Biomechanical and neuromuscular assessment of change of direction performance in male university soccer players

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Date
2014
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University of New Brunswick
Abstract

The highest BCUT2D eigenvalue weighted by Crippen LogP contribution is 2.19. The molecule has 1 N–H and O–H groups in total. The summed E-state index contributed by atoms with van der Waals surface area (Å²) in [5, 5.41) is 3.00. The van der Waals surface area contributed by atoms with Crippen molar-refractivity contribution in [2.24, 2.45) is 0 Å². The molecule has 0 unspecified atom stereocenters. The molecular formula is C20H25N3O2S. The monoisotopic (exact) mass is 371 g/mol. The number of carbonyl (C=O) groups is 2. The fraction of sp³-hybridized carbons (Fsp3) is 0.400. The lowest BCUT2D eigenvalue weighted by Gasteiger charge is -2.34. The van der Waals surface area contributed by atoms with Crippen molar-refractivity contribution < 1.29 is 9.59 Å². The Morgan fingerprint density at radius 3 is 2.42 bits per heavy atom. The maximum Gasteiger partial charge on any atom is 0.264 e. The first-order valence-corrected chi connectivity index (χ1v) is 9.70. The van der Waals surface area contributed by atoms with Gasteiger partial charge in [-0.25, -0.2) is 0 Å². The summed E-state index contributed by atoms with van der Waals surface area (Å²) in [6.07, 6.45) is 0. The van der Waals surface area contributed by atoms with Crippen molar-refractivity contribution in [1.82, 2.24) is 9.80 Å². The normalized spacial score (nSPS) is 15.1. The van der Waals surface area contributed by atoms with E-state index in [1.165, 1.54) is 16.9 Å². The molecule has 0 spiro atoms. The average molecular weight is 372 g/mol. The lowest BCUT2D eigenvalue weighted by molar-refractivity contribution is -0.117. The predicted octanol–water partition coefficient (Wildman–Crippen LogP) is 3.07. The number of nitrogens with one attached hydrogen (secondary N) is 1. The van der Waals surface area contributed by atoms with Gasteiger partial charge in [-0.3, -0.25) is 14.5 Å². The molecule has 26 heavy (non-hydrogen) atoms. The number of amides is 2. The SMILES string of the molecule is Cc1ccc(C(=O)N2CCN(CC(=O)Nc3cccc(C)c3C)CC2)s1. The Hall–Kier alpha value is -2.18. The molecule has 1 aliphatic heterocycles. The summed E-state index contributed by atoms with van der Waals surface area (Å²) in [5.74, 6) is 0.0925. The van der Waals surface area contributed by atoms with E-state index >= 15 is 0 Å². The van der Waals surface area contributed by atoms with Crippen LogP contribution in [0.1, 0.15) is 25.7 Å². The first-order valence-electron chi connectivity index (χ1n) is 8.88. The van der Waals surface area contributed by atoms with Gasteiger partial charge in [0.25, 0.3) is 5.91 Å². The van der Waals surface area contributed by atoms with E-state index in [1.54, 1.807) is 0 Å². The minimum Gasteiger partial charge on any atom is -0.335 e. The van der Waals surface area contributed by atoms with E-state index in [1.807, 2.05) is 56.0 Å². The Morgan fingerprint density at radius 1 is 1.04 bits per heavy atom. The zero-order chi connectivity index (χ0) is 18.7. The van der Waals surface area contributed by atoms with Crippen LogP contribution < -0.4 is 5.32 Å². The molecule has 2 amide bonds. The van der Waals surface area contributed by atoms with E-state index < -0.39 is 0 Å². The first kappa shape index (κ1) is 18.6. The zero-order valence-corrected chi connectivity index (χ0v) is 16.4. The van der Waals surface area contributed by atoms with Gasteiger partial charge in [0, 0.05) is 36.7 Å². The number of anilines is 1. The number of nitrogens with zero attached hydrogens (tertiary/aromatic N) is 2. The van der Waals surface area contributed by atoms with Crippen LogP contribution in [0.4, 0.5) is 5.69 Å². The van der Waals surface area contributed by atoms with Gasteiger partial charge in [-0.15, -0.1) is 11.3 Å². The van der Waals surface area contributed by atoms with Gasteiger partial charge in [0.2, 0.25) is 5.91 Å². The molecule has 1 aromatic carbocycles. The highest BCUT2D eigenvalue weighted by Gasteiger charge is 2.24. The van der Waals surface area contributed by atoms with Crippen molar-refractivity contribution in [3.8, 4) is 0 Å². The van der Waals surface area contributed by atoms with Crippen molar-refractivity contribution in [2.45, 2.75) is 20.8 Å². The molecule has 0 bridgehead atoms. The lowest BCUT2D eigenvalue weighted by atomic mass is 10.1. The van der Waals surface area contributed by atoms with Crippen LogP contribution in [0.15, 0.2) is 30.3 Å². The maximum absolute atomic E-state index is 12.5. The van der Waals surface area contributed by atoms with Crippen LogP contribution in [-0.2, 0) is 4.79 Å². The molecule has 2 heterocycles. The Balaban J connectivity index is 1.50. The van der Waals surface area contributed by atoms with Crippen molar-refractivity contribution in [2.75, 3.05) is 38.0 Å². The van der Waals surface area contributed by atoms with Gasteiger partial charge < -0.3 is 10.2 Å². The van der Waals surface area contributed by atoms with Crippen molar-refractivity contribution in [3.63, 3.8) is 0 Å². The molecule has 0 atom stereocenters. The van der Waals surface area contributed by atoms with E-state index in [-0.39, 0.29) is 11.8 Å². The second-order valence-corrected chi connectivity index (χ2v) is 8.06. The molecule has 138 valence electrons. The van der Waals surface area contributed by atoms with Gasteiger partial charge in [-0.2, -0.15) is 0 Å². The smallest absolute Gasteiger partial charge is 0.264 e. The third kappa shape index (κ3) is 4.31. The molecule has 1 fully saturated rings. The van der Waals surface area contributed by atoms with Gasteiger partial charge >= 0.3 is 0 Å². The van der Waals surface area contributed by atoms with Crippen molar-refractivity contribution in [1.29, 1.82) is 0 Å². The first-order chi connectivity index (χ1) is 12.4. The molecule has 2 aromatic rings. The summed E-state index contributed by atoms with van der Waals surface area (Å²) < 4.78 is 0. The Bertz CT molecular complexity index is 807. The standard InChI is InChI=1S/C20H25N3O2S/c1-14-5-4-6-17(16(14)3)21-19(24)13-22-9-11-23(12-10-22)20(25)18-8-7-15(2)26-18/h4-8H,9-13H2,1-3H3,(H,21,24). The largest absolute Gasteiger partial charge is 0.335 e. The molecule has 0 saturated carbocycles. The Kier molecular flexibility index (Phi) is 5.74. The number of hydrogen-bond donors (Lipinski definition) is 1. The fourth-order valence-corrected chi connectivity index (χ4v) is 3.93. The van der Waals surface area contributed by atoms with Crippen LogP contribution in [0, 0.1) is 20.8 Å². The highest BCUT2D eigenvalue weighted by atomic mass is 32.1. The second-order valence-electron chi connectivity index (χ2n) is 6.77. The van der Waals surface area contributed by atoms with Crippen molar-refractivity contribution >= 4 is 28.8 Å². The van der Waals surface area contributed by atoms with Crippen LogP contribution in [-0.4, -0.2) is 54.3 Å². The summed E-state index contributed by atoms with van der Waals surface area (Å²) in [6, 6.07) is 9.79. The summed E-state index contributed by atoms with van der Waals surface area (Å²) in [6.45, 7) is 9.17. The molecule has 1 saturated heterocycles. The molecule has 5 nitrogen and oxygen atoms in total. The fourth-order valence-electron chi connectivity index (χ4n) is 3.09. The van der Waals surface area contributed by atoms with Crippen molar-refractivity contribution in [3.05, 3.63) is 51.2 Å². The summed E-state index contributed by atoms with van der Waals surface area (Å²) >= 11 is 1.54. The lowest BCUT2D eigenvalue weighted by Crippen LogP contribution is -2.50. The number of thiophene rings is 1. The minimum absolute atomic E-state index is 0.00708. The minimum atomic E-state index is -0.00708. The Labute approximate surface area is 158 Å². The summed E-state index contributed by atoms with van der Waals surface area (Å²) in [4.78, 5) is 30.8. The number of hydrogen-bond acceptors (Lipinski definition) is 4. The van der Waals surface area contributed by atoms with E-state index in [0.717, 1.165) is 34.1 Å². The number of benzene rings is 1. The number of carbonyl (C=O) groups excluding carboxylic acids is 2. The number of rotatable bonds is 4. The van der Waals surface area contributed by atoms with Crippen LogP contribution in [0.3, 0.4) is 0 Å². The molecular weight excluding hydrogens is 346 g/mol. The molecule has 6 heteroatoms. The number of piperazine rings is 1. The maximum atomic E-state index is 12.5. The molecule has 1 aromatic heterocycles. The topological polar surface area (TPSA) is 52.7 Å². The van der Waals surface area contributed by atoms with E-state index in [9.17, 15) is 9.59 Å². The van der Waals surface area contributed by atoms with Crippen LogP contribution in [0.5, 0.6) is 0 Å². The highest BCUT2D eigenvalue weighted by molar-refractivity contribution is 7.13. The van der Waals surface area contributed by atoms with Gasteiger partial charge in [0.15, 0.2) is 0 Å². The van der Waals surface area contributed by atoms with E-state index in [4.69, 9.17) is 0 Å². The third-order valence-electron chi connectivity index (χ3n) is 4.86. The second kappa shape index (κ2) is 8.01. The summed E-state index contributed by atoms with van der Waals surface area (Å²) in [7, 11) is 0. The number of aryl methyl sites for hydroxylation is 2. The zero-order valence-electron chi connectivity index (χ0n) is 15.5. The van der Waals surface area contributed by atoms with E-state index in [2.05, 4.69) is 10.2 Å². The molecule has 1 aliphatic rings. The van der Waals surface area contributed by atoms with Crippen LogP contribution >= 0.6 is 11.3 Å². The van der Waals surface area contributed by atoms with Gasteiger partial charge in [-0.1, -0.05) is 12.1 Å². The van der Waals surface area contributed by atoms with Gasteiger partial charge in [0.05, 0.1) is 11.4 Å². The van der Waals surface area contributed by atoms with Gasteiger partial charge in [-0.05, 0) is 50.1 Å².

The purpose of this study was to identify biomechanical and neuromuscular variables that distinguish change of direction performance in a well-trained athletic population. Twenty athletes from the University of New Brunswick’s varsity men’s soccer team were recruited for the study. Vicon motion capture, force plate data, and electromyography (EMG) were collected simultaneously during the plant phase of the 505 agility test. The median time to complete the agility task was used to divide the athletes into a “fast” group (n=10) and a “slow” group (n=10). An ANOVA with an alpha level of 0.05 was used to compare group’s kinematic, kinetic, and neuromuscular data. Athletes in the fast group were found to have shorter overall contact time (p=0.011) and relative time spent in transition (p=0.001) when compared to the slow group. The fast group also produced more relative horizontal to vertical ground reaction force during weight acceptance (p=0.03) and push off (p=0.002). Kinematic analysis revealed that during weight acceptance faster athletes displayed a lower centre of mass (p=0.003), greater torso lateral lean (p=0.018), and greater pelvis rotation (p=0.004) than slower athletes. During transition the fast group had greater torso lateral lean (p=0.004), less spine rotation range of motion (p=0.035), and less hip adduction/abduction range of motion (p=0.02). Finally, the fast group was found to maintain greater torso lateral lean (p=0.015) throughout push off and a lower centre of mass at toe off (p=0.015). EMG analysis did not reveal many significant differences between groups, however, future studies should look to perform a more in-depth EMG analysis including trunk musculature during change of direction. The major findings of this study suggest that faster athletes adopt different technical strategies during change of direction than slower athletes. Professionals working to improve athletic performance can use the results from this study to improve athletes’ change of direction performance.
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